Earlier this week I went to a lecture for LGBT History Month organised by the University of Oxford LGBT Staff Network Steering Group. The topic was Alan Turing, the lecturer Andrew Hodges, Tutorial Fellow in Maths at Wadham College and author of the biography Alan Turing: the enigma.

Following a brief introduction on Turing’s work Hodges introduced the concept of hidden histories. In Turing’s life there were three:

  1. the history of code breaking at Bletchley Park during WW2 and Turing’s leading role in cracking the enigma code
  2. Turing’s involvement in the birth of Computer Science and the creation of the first computer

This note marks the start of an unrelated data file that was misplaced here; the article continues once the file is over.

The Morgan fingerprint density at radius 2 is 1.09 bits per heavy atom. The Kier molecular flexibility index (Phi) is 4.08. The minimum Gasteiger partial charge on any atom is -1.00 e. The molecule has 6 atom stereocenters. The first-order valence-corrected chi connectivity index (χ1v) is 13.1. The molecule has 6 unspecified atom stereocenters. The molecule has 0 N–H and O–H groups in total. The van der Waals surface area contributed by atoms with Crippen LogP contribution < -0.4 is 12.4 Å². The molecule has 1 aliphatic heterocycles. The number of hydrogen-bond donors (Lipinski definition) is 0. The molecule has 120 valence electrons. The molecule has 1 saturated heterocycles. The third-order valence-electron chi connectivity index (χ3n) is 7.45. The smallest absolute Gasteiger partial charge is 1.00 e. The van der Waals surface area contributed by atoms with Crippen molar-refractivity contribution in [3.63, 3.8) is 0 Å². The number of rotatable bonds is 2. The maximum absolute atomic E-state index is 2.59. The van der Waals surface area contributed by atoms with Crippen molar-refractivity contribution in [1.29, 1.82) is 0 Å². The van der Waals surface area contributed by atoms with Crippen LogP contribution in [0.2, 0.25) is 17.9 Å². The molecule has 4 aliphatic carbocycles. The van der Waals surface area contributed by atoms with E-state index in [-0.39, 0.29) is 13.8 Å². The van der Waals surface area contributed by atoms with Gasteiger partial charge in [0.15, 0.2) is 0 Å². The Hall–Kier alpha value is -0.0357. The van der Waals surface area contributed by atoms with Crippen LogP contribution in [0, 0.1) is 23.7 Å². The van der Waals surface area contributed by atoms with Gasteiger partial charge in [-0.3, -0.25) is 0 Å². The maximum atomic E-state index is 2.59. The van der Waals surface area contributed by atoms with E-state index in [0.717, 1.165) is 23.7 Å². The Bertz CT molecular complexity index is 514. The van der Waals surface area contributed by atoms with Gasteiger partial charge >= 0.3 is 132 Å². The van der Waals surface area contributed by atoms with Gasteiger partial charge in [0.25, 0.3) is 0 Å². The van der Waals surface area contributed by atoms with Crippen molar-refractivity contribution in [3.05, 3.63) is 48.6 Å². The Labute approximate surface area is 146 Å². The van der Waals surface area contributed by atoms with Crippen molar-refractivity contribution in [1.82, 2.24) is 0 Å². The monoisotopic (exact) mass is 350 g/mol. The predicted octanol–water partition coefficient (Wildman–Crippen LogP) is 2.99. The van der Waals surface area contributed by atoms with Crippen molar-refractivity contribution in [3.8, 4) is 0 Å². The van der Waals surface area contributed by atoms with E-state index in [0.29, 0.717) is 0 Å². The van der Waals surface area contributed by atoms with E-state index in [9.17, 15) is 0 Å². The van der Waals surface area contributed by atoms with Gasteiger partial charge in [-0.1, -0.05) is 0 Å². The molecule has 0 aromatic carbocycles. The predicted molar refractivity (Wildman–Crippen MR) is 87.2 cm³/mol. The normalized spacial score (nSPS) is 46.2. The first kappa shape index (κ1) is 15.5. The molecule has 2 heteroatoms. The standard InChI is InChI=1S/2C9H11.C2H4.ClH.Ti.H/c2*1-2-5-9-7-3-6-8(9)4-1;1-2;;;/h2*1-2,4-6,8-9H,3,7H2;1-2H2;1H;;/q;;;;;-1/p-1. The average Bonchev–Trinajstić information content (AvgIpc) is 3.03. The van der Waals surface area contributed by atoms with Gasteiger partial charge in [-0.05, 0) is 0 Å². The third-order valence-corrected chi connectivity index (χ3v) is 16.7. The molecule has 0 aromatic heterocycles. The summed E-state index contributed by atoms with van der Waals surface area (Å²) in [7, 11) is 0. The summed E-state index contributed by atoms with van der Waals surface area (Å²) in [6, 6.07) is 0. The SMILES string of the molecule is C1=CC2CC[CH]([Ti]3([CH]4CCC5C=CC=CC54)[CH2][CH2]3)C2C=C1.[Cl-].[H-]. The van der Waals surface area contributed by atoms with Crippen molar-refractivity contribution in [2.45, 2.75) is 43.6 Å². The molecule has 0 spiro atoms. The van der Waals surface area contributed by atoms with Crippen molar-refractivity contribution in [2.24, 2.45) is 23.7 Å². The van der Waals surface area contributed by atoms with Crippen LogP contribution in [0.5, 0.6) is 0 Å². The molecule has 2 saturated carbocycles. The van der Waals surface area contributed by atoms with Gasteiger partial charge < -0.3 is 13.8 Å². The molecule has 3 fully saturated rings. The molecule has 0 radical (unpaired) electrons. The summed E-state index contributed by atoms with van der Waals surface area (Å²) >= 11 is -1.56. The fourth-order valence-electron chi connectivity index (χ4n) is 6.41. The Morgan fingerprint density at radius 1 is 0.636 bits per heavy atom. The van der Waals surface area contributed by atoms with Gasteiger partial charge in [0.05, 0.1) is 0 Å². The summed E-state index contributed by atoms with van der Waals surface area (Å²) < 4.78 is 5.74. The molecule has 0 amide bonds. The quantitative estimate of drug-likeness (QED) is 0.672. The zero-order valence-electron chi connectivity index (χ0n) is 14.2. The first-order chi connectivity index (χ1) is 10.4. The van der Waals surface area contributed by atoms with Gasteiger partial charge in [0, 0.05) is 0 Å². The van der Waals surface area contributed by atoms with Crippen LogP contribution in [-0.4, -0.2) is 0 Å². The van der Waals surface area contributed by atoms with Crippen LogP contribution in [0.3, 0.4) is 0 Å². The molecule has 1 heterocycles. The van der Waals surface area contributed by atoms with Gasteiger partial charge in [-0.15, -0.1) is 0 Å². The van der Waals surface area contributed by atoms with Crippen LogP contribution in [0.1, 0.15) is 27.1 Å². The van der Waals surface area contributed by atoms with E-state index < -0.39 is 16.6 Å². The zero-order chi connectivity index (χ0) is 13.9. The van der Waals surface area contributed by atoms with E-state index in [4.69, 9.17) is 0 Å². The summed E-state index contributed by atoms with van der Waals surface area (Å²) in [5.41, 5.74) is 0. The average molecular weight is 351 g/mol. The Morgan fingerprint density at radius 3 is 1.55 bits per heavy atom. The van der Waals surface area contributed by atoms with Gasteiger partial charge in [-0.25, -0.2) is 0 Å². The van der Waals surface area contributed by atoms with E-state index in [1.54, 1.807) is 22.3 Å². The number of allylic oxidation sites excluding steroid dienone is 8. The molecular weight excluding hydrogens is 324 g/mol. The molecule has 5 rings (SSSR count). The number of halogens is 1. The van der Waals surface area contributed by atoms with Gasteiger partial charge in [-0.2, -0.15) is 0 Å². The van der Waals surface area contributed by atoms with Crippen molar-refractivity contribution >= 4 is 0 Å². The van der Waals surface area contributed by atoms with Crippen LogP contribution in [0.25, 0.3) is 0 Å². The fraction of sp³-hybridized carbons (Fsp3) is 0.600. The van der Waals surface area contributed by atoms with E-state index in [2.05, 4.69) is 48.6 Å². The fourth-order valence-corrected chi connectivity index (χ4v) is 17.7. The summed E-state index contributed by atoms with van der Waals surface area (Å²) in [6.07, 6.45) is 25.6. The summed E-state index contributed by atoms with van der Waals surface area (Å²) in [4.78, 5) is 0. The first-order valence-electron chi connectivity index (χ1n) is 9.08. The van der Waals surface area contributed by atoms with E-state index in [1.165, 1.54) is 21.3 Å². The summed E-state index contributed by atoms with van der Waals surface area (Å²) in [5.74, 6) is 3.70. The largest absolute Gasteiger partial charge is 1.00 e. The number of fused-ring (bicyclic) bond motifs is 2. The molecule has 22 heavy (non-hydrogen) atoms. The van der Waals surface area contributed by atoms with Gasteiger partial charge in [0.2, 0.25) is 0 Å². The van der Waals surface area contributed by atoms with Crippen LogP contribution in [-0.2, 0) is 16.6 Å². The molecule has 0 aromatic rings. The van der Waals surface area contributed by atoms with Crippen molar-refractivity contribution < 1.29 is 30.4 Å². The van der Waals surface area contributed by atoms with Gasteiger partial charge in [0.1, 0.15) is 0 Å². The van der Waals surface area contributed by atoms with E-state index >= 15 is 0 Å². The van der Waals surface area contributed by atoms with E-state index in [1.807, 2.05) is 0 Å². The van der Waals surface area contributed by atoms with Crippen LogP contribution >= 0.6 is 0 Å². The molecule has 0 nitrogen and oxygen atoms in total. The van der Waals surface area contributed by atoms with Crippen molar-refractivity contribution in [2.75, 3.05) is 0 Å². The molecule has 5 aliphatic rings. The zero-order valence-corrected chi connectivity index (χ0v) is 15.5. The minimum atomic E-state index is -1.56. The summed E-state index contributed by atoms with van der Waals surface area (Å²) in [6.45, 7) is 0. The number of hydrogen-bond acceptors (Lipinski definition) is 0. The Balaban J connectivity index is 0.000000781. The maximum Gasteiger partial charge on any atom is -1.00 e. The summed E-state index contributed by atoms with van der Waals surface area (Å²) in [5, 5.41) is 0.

3. Turing’s life as a gay man

The main focus of this talk, as you might expect for LGBT History Month, was on the third hidden history. We heard how, although discreet, Turing was by no means completely closeted choosing to live openly as a gay man within the relatively protected environments of the universities of Cambridge and Manchester.

This moving subject was made even more so by the revelation that the speaker was personally involved in revealing elements of each of these hidden histories through his work as a mathematician, biographer and member of the Gay Liberation Front in the 1970s.

I was really impressed with what a well attended event this was. Even more so that it was opened by Oxford’s Vice Chancellor, Andrew Hamilton who, rather than leave once his duty had been fulfilled stayed to hear the talk and participate in the event.